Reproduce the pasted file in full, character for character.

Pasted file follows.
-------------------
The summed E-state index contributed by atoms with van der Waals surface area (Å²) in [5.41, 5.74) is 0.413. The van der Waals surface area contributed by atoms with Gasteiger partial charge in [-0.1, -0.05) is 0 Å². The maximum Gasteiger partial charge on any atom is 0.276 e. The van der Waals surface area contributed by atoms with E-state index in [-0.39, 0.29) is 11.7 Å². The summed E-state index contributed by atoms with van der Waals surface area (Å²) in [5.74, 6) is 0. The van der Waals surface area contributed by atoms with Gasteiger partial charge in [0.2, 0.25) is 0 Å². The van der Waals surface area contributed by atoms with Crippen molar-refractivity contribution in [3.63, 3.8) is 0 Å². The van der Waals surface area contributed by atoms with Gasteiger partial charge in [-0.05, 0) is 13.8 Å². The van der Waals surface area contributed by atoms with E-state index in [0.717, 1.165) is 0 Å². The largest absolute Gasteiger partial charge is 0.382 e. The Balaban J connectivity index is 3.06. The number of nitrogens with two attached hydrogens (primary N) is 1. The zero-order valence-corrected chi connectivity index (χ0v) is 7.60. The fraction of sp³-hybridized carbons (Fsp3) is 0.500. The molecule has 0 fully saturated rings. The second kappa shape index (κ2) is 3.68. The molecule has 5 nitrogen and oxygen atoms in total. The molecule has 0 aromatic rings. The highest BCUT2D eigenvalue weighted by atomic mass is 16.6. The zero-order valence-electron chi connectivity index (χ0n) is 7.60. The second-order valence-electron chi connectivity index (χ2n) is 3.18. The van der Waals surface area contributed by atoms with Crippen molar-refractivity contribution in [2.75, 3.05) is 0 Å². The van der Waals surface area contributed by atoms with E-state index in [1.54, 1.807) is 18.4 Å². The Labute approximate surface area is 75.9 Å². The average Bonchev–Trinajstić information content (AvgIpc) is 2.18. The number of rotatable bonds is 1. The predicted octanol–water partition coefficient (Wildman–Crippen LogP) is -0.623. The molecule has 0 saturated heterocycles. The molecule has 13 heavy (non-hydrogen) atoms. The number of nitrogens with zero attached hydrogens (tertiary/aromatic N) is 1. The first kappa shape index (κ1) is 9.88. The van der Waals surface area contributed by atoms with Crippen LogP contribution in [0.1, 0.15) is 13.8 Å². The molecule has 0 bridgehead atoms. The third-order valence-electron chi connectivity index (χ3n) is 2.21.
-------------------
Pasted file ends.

The summed E-state index contributed by atoms with van der Waals surface area (Å²) in [5.41, 5.74) is 0.413. The van der Waals surface area contributed by atoms with Gasteiger partial charge in [-0.1, -0.05) is 0 Å². The maximum Gasteiger partial charge on any atom is 0.276 e. The van der Waals surface area contributed by atoms with E-state index in [-0.39, 0.29) is 11.7 Å². The summed E-state index contributed by atoms with van der Waals surface area (Å²) in [5.74, 6) is 0. The van der Waals surface area contributed by atoms with Gasteiger partial charge in [0.2, 0.25) is 0 Å². The van der Waals surface area contributed by atoms with Crippen molar-refractivity contribution in [3.63, 3.8) is 0 Å². The van der Waals surface area contributed by atoms with Gasteiger partial charge in [-0.05, 0) is 13.8 Å². The van der Waals surface area contributed by atoms with E-state index in [0.717, 1.165) is 0 Å². The largest absolute Gasteiger partial charge is 0.382 e. The Balaban J connectivity index is 3.06. The number of nitrogens with two attached hydrogens (primary N) is 1. The zero-order valence-corrected chi connectivity index (χ0v) is 7.60. The fraction of sp³-hybridized carbons (Fsp3) is 0.500. The molecule has 0 fully saturated rings. The second kappa shape index (κ2) is 3.68. The molecule has 5 nitrogen and oxygen atoms in total. The molecule has 0 aromatic rings. The highest BCUT2D eigenvalue weighted by atomic mass is 16.6. The zero-order valence-electron chi connectivity index (χ0n) is 7.60. The second-order valence-electron chi connectivity index (χ2n) is 3.18. The van der Waals surface area contributed by atoms with Crippen molar-refractivity contribution in [2.75, 3.05) is 0 Å². The van der Waals surface area contributed by atoms with E-state index in [1.54, 1.807) is 18.4 Å². The Labute approximate surface area is 75.9 Å². The average Bonchev–Trinajstić information content (AvgIpc) is 2.18. The number of rotatable bonds is 1. The predicted octanol–water partition coefficient (Wildman–Crippen LogP) is -0.623. The molecule has 0 saturated heterocycles. The molecule has 13 heavy (non-hydrogen) atoms. The number of nitrogens with zero attached hydrogens (tertiary/aromatic N) is 1. The first kappa shape index (κ1) is 9.88. The van der Waals surface area contributed by atoms with Crippen LogP contribution in [0.1, 0.15) is 13.8 Å². The molecule has 0 bridgehead atoms. The third-order valence-electron chi connectivity index (χ3n) is 2.21.